Everybody has certain traits that they have developped, based on their environment/upbringing as a child. The book breaks it down into what it calls "control dramas". Some people are "intimidators", some "interrogators", some are "aloof" and some are the "poor me" type of personality.

    I would place you in the "interrogator" category. You seem to post 'topics for conversation' here and then when someone disagrees with your opinion, you put forth a great deal of effort to refute that opinion. You seem to get "ENERGY" or feel more powerful by disagreeing with someone. (I say this because of the length of your NEGATIVE comments compared to your positive ones)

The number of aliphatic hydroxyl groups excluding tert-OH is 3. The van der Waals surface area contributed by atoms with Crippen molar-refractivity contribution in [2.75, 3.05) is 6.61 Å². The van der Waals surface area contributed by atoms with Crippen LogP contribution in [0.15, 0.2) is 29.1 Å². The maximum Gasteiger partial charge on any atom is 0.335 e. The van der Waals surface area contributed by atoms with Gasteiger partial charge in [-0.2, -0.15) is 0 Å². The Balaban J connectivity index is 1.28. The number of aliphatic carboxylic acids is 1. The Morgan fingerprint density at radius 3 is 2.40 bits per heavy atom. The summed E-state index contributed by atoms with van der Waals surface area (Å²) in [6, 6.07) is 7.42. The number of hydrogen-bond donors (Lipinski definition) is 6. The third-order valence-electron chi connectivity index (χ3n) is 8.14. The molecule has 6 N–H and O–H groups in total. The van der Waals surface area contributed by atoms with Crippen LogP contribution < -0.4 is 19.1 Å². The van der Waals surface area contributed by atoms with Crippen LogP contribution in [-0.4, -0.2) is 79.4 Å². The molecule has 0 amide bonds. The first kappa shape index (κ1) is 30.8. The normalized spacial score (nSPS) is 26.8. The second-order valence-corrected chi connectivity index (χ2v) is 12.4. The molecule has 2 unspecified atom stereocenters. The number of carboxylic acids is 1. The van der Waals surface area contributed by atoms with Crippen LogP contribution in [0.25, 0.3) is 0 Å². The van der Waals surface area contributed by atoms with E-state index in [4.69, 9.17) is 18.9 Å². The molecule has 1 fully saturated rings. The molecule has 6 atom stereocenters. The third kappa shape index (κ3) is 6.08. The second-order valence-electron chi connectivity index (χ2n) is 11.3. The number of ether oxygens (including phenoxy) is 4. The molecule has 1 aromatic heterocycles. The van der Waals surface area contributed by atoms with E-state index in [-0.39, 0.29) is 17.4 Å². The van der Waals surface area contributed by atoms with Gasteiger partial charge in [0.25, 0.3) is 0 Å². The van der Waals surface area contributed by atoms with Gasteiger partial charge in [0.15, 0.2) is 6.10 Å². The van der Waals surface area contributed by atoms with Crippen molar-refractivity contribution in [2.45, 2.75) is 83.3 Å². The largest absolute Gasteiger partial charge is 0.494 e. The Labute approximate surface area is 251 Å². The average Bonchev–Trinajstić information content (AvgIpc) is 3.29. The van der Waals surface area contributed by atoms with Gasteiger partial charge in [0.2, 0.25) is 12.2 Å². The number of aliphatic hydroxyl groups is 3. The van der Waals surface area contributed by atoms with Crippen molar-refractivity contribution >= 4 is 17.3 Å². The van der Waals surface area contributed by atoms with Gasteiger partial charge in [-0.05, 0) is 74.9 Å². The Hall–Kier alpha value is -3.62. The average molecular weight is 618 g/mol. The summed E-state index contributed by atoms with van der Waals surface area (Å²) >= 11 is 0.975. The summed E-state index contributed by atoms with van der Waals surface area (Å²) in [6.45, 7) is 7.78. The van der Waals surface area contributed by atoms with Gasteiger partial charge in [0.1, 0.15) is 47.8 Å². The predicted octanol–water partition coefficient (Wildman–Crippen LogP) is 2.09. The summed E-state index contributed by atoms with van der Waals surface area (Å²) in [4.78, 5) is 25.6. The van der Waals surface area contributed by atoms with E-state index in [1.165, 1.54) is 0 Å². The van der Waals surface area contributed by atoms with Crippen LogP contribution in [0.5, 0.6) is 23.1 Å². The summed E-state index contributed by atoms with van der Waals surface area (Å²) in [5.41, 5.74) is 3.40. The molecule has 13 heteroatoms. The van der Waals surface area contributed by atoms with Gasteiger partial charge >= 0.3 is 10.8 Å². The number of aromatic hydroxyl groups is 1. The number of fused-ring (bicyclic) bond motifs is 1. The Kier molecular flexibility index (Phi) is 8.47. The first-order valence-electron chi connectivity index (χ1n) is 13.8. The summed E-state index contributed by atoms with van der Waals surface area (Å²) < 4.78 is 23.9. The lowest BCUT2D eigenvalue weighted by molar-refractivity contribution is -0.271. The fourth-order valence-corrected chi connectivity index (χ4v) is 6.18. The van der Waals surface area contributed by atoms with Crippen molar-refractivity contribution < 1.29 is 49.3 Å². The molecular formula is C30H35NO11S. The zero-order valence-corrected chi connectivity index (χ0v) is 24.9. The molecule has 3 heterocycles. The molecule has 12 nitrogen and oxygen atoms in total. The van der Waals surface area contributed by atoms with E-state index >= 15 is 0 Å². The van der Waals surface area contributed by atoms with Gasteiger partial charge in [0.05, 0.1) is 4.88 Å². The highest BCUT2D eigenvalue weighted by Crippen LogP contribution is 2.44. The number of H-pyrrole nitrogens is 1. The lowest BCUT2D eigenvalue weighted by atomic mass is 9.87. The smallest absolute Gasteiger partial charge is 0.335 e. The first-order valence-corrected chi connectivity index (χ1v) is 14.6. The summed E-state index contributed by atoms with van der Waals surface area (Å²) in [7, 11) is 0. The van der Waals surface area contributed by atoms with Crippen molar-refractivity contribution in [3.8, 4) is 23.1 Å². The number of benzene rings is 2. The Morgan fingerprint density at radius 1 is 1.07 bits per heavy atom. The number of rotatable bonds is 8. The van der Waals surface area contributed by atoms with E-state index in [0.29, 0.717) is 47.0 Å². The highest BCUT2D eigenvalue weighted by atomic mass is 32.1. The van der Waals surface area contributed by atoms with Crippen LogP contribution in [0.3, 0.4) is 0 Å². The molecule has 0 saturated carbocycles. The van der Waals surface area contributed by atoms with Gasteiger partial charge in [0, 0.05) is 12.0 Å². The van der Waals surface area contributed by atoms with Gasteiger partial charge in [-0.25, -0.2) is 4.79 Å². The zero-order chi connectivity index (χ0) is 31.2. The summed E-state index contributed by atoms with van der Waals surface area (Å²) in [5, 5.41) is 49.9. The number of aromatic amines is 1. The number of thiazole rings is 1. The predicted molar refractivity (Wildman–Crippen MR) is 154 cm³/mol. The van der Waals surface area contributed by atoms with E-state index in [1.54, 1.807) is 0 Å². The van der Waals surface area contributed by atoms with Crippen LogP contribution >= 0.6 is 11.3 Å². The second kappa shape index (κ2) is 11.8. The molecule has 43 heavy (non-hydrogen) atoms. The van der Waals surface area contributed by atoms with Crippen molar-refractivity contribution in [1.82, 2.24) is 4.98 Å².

Whether it is conscious or not is up to you to discern. But it seems that you likely post topics for the reason of receiving the energy you get from, afterwards, disagreeing with another person.

    Having said that, I am not suggesting that you are an evil person. You have taught me a lot of things, based on what you have written here. Also, I have my own control drama that I am learning to deal with. I am more of a "poor me" type of personality.

    The fact that I can recognize that I also try to get energy from other people using my own methods, is the first step in correcting it, and thereby growing as a human. The fact that we are all imperfect shouldn't ever stop us from trying to become better still.

    It may have seemed offensive, how I said it, but it was unintentional. Take care,